The Spirits of Mount Mulanje, Malawi. Religious belief and practice in the second millennium C.E.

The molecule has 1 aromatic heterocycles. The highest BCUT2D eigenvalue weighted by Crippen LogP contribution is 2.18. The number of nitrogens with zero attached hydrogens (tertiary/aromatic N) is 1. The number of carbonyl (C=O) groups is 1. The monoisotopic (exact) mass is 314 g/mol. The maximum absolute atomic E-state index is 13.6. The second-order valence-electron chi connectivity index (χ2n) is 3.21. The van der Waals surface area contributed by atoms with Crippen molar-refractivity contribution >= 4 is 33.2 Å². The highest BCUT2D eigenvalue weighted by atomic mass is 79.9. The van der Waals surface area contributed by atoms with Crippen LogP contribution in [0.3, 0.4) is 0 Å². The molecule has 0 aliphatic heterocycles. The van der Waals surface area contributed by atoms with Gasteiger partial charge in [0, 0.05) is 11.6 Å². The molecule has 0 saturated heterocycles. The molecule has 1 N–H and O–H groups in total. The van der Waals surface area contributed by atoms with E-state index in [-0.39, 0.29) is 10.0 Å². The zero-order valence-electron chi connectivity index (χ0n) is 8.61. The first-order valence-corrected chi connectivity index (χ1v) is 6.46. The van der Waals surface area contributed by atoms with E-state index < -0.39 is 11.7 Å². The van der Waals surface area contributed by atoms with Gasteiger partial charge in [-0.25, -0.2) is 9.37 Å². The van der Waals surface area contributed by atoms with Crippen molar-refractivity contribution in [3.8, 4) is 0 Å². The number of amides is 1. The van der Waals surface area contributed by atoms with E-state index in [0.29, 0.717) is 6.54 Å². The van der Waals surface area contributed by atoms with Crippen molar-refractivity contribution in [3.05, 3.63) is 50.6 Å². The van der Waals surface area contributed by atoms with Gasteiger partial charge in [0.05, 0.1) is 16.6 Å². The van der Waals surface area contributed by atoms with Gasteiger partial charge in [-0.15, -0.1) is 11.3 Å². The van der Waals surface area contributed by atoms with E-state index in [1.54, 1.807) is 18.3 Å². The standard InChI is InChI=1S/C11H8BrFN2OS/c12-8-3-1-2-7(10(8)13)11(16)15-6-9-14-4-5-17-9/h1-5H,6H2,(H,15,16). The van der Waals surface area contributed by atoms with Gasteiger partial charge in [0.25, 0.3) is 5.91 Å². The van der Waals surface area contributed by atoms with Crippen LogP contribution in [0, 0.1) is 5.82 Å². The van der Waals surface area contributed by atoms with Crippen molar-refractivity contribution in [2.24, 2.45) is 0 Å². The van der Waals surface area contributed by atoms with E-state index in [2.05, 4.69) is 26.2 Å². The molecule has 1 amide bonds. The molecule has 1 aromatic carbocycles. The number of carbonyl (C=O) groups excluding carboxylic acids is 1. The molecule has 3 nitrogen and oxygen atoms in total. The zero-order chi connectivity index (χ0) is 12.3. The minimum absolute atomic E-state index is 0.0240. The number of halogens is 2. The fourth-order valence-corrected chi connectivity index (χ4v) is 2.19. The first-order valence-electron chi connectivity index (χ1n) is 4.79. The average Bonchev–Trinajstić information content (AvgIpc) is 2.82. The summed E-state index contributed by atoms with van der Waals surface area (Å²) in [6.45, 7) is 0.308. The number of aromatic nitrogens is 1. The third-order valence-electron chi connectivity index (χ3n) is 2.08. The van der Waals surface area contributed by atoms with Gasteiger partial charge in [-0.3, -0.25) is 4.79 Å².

East-Central Africa is known for its territorial cults. Oral traditions and early colonial records indicate that till the 19th century the major shrines were located op mountain tops. To date Mt. Mulanje is associated with spirits and persistent traditions of recent Batwa occupation. This paper reports on the first archaeological investigations on Mt. Mulanje. Several singular pots on ill-accessible places have been recorded apparently dating to the mid-second millennium C.E.. Further, excavations have been conducted on what turned out to be two places of sacrifice: one on the edge of the mountain plateau (1900m asl) and one at the piedmont. The former was characterized by Mawudzu pottery (12th-16th century). The latter clearly dated to the nineteenth century and was probably abandoned for sacrilege by colonial forestry officers and early tourism at the sacred pool. The sites clearly show aspects of continuity and change in Mang’anja ritual practice.
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